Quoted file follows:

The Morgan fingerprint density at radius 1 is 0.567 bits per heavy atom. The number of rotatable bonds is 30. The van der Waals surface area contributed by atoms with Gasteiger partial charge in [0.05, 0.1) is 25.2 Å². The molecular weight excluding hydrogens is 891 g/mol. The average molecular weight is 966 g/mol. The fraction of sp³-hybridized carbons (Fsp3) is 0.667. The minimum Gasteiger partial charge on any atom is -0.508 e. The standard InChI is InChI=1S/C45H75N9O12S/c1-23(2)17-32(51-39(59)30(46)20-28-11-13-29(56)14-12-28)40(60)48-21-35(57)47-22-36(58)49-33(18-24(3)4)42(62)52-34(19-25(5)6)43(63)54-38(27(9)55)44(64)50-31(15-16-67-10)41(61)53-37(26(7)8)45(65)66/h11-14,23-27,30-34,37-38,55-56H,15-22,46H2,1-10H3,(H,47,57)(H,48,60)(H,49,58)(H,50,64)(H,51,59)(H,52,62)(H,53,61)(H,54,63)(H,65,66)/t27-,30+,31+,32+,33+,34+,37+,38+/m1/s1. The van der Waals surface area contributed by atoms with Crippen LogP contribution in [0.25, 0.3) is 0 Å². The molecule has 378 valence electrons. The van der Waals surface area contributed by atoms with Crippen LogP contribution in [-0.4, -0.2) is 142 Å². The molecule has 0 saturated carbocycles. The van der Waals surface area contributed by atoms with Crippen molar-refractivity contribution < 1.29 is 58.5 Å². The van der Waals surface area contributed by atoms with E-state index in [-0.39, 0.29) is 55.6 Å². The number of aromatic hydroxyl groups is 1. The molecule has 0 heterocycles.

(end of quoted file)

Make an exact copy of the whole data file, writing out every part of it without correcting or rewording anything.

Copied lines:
The Morgan fingerprint density at radius 1 is 0.567 bits per heavy atom. The number of rotatable bonds is 30. The van der Waals surface area contributed by atoms with Gasteiger partial charge in [0.05, 0.1) is 25.2 Å². The molecular weight excluding hydrogens is 891 g/mol. The average molecular weight is 966 g/mol. The fraction of sp³-hybridized carbons (Fsp3) is 0.667. The minimum Gasteiger partial charge on any atom is -0.508 e. The standard InChI is InChI=1S/C45H75N9O12S/c1-23(2)17-32(51-39(59)30(46)20-28-11-13-29(56)14-12-28)40(60)48-21-35(57)47-22-36(58)49-33(18-24(3)4)42(62)52-34(19-25(5)6)43(63)54-38(27(9)55)44(64)50-31(15-16-67-10)41(61)53-37(26(7)8)45(65)66/h11-14,23-27,30-34,37-38,55-56H,15-22,46H2,1-10H3,(H,47,57)(H,48,60)(H,49,58)(H,50,64)(H,51,59)(H,52,62)(H,53,61)(H,54,63)(H,65,66)/t27-,30+,31+,32+,33+,34+,37+,38+/m1/s1. The van der Waals surface area contributed by atoms with Crippen LogP contribution in [0.25, 0.3) is 0 Å². The molecule has 378 valence electrons. The van der Waals surface area contributed by atoms with Crippen LogP contribution in [-0.4, -0.2) is 142 Å². The molecule has 0 saturated carbocycles. The van der Waals surface area contributed by atoms with Crippen molar-refractivity contribution < 1.29 is 58.5 Å². The van der Waals surface area contributed by atoms with E-state index in [-0.39, 0.29) is 55.6 Å². The number of aromatic hydroxyl groups is 1. The molecule has 0 heterocycles.